generation of maritime cloud condensation nuclei (CCN) through
the ejection of jet and film droplets from bursting whitecap-produced
bubbles on the ocean surface has been well documented. The
processes involved in the transformation (evaporation and
crystallization) of these liquid droplets into their solid
form under varying conditions, however, has not previously
attracted much attention from atmospheric researchers.
A set of laboratory investigations and field observations
of the characteristics, both physical and chemical, of seawater
droplets during phase change in a controlled environment have
revealed the following startling and very significant phenomena:
The ejection of sulfate aerosols (CaSO4,MgSO4) with size range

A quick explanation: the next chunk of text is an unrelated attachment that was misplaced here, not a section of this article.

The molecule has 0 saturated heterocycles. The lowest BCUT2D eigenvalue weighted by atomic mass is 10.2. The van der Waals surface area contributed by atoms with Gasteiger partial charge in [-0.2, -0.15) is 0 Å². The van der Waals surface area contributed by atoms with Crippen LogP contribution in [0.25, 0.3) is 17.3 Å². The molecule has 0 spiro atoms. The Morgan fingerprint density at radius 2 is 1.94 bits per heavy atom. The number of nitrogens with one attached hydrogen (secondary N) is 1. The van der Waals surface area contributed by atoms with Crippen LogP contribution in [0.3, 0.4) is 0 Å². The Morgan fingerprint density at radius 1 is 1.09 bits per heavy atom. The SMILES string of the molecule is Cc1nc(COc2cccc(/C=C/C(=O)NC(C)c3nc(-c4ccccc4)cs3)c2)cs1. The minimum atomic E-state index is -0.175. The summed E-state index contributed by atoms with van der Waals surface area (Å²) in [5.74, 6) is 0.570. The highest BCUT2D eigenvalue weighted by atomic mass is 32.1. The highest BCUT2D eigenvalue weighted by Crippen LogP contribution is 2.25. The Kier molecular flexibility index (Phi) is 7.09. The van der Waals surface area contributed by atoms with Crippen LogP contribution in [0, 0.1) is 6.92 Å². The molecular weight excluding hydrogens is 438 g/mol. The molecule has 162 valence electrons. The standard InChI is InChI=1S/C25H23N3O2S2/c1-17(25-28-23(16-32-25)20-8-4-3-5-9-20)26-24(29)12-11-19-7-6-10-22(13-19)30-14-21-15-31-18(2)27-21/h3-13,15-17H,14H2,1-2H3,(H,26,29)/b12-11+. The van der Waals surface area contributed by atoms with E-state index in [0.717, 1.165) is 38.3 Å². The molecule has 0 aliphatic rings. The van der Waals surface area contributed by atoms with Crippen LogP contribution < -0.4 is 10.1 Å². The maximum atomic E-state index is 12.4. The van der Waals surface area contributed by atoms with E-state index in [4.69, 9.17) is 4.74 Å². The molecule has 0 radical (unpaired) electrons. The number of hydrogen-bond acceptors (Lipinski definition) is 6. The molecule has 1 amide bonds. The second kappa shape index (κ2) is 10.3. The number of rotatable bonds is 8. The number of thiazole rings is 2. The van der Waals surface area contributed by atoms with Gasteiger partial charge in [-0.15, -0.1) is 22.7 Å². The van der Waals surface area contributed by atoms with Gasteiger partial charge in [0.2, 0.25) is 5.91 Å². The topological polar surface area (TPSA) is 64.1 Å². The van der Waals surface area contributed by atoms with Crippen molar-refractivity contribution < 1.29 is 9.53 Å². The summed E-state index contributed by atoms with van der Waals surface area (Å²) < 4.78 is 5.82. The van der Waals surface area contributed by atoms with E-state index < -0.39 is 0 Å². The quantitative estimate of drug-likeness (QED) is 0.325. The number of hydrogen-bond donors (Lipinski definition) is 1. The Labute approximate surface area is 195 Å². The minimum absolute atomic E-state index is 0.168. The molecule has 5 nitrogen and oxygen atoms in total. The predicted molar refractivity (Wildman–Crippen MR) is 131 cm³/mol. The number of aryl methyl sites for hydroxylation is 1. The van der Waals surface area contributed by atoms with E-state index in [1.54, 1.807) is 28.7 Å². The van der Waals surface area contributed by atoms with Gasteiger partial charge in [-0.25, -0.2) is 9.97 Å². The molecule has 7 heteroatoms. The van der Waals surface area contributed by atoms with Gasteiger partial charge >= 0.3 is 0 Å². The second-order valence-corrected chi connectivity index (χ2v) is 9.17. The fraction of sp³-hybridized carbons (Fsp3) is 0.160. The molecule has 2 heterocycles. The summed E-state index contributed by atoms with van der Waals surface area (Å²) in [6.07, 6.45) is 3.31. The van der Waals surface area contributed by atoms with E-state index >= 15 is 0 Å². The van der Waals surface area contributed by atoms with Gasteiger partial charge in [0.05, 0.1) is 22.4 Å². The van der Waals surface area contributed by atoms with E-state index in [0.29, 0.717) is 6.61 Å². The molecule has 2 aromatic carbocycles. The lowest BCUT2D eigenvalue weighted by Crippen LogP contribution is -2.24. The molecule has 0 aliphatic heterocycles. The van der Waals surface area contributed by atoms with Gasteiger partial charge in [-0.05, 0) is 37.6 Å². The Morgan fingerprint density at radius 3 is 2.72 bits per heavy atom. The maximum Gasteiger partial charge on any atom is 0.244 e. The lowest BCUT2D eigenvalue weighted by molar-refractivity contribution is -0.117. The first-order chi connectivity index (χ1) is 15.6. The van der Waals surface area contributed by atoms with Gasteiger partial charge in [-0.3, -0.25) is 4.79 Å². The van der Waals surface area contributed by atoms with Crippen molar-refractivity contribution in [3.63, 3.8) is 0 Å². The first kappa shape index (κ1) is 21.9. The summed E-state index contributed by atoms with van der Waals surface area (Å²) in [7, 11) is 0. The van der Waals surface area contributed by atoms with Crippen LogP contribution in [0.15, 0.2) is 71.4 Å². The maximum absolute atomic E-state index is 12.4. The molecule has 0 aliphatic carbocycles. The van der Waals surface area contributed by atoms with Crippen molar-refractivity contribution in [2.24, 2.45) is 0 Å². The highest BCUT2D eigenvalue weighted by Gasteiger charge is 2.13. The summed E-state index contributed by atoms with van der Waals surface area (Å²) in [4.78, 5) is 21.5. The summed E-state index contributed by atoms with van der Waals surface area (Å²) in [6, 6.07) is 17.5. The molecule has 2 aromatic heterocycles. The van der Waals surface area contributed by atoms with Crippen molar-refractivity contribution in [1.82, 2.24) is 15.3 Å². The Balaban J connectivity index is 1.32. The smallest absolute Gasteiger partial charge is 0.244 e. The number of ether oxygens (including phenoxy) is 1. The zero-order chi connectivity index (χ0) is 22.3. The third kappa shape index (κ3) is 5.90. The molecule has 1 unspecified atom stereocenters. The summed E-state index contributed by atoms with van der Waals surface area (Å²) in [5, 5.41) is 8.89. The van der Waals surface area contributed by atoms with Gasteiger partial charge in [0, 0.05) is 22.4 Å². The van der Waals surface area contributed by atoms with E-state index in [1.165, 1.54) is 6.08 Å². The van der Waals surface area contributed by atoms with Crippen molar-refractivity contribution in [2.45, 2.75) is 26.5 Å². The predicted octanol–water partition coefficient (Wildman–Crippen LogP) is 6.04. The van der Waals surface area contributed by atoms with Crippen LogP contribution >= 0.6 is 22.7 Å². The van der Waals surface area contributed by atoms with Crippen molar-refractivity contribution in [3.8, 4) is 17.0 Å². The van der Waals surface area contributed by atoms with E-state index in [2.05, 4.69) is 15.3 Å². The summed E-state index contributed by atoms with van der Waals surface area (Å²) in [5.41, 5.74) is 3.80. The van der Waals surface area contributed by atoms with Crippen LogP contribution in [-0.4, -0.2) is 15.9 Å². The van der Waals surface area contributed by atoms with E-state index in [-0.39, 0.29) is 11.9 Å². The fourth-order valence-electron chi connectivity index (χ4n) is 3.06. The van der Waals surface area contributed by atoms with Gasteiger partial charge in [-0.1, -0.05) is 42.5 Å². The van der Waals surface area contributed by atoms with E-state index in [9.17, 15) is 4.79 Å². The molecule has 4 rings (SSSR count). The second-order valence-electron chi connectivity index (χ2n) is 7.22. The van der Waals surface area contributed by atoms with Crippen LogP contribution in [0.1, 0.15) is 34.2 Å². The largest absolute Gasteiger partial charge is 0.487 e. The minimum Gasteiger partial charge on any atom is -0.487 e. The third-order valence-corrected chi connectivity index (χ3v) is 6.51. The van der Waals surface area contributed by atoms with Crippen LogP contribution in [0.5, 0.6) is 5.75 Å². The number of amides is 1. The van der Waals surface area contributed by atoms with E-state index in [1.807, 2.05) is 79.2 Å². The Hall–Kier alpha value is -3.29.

of 0.1mm to 10 mm. The concentration and chemical composition
of the ejected aerosols, identified by the techniques of scanning
electron microscopy and energy dispersive x-ray spectroscopy,
were dependent on the rate of droplet evaporation. Sea-salt
aerosols could be classified into three categories: (A) NaCI
crystals, (B) Crystals of sulfates (CaSO4,MgSO4) and (C) Chloride
droplets (MgCI2, KCI).
The formation of hollow spherical sea-salt particles (>5 mm).
A secondary ejection of aerosols was detected during melting
by the busting of air bubbles, which were formed when the
hollow particle was moved into a high-moisture environment
or dissolved into a water droplet.
A thin film of chlorides (MgCl2, KCI) observed on the surface
of sea salt particles present a highly hygroscopic surface
to initiate the condensation of water vapor in an environment
with RH As low as 40%. Sodium Chloride (NaCI-75%RH) plays
only a minor role for the formation of cloud droplets in the
of the ejected sulfate aerosols in comparison with field observation,
chemical processes inside the evaporating seawater droplets
and the mechanisms for the generation of secondary aerosols
in the marine atmosphere are presented with illustrations.